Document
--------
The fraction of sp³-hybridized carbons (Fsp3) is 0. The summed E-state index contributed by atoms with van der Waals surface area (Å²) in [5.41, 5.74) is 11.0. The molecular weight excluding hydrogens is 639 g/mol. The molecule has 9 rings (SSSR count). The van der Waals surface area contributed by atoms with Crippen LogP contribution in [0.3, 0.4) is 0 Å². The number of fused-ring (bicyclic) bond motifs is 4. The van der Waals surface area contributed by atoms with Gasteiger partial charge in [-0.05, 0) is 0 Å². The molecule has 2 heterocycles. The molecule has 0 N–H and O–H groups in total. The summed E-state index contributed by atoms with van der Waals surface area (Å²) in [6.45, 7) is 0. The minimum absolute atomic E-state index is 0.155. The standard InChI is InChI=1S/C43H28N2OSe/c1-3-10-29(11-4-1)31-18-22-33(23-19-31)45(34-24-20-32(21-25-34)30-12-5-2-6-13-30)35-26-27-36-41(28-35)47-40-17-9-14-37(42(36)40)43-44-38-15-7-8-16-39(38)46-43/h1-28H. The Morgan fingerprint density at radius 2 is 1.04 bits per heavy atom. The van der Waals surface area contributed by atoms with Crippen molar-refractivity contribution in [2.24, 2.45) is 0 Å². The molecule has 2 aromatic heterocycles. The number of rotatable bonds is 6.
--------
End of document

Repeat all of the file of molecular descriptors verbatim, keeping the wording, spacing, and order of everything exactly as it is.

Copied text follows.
The fraction of sp³-hybridized carbons (Fsp3) is 0. The summed E-state index contributed by atoms with van der Waals surface area (Å²) in [5.41, 5.74) is 11.0. The molecular weight excluding hydrogens is 639 g/mol. The molecule has 9 rings (SSSR count). The van der Waals surface area contributed by atoms with Crippen LogP contribution in [0.3, 0.4) is 0 Å². The number of fused-ring (bicyclic) bond motifs is 4. The van der Waals surface area contributed by atoms with Gasteiger partial charge in [-0.05, 0) is 0 Å². The molecule has 2 heterocycles. The molecule has 0 N–H and O–H groups in total. The summed E-state index contributed by atoms with van der Waals surface area (Å²) in [6.45, 7) is 0. The minimum absolute atomic E-state index is 0.155. The standard InChI is InChI=1S/C43H28N2OSe/c1-3-10-29(11-4-1)31-18-22-33(23-19-31)45(34-24-20-32(21-25-34)30-12-5-2-6-13-30)35-26-27-36-41(28-35)47-40-17-9-14-37(42(36)40)43-44-38-15-7-8-16-39(38)46-43/h1-28H. The Morgan fingerprint density at radius 2 is 1.04 bits per heavy atom. The van der Waals surface area contributed by atoms with Crippen molar-refractivity contribution in [2.24, 2.45) is 0 Å². The molecule has 2 aromatic heterocycles. The number of rotatable bonds is 6.